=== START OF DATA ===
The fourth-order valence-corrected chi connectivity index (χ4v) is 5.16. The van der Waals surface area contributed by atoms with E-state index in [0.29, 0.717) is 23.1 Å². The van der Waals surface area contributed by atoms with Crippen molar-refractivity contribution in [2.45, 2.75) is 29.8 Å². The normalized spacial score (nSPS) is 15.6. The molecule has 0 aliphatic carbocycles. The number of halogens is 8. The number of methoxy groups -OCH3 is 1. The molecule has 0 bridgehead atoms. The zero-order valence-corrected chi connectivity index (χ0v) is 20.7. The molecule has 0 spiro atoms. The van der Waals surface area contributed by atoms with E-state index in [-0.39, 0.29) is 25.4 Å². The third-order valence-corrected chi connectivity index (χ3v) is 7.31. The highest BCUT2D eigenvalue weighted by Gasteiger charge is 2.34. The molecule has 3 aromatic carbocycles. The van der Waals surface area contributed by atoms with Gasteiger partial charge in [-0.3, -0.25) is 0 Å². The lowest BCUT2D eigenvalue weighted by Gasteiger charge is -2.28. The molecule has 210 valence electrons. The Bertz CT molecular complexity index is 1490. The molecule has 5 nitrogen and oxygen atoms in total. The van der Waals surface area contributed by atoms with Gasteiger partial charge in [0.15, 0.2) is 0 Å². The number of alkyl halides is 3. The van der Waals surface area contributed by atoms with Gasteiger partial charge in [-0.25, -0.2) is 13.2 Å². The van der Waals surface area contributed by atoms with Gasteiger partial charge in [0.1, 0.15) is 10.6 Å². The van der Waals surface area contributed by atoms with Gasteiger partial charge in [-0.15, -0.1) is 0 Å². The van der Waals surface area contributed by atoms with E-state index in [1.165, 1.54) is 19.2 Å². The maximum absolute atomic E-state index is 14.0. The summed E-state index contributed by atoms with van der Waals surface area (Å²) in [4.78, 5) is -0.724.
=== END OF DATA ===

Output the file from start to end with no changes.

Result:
The fourth-order valence-corrected chi connectivity index (χ4v) is 5.16. The van der Waals surface area contributed by atoms with E-state index in [0.29, 0.717) is 23.1 Å². The van der Waals surface area contributed by atoms with Crippen molar-refractivity contribution in [2.45, 2.75) is 29.8 Å². The normalized spacial score (nSPS) is 15.6. The molecule has 0 aliphatic carbocycles. The number of halogens is 8. The number of methoxy groups -OCH3 is 1. The molecule has 0 bridgehead atoms. The zero-order valence-corrected chi connectivity index (χ0v) is 20.7. The molecule has 0 spiro atoms. The van der Waals surface area contributed by atoms with E-state index in [-0.39, 0.29) is 25.4 Å². The third-order valence-corrected chi connectivity index (χ3v) is 7.31. The highest BCUT2D eigenvalue weighted by Gasteiger charge is 2.34. The molecule has 3 aromatic carbocycles. The van der Waals surface area contributed by atoms with Gasteiger partial charge in [-0.3, -0.25) is 0 Å². The lowest BCUT2D eigenvalue weighted by Gasteiger charge is -2.28. The molecule has 210 valence electrons. The Bertz CT molecular complexity index is 1490. The molecule has 5 nitrogen and oxygen atoms in total. The van der Waals surface area contributed by atoms with Gasteiger partial charge in [0.15, 0.2) is 0 Å². The number of alkyl halides is 3. The van der Waals surface area contributed by atoms with Gasteiger partial charge in [-0.25, -0.2) is 13.2 Å². The van der Waals surface area contributed by atoms with Gasteiger partial charge in [0.1, 0.15) is 10.6 Å². The van der Waals surface area contributed by atoms with Gasteiger partial charge in [-0.15, -0.1) is 0 Å². The van der Waals surface area contributed by atoms with E-state index in [1.165, 1.54) is 19.2 Å². The maximum absolute atomic E-state index is 14.0. The summed E-state index contributed by atoms with van der Waals surface area (Å²) in [4.78, 5) is -0.724.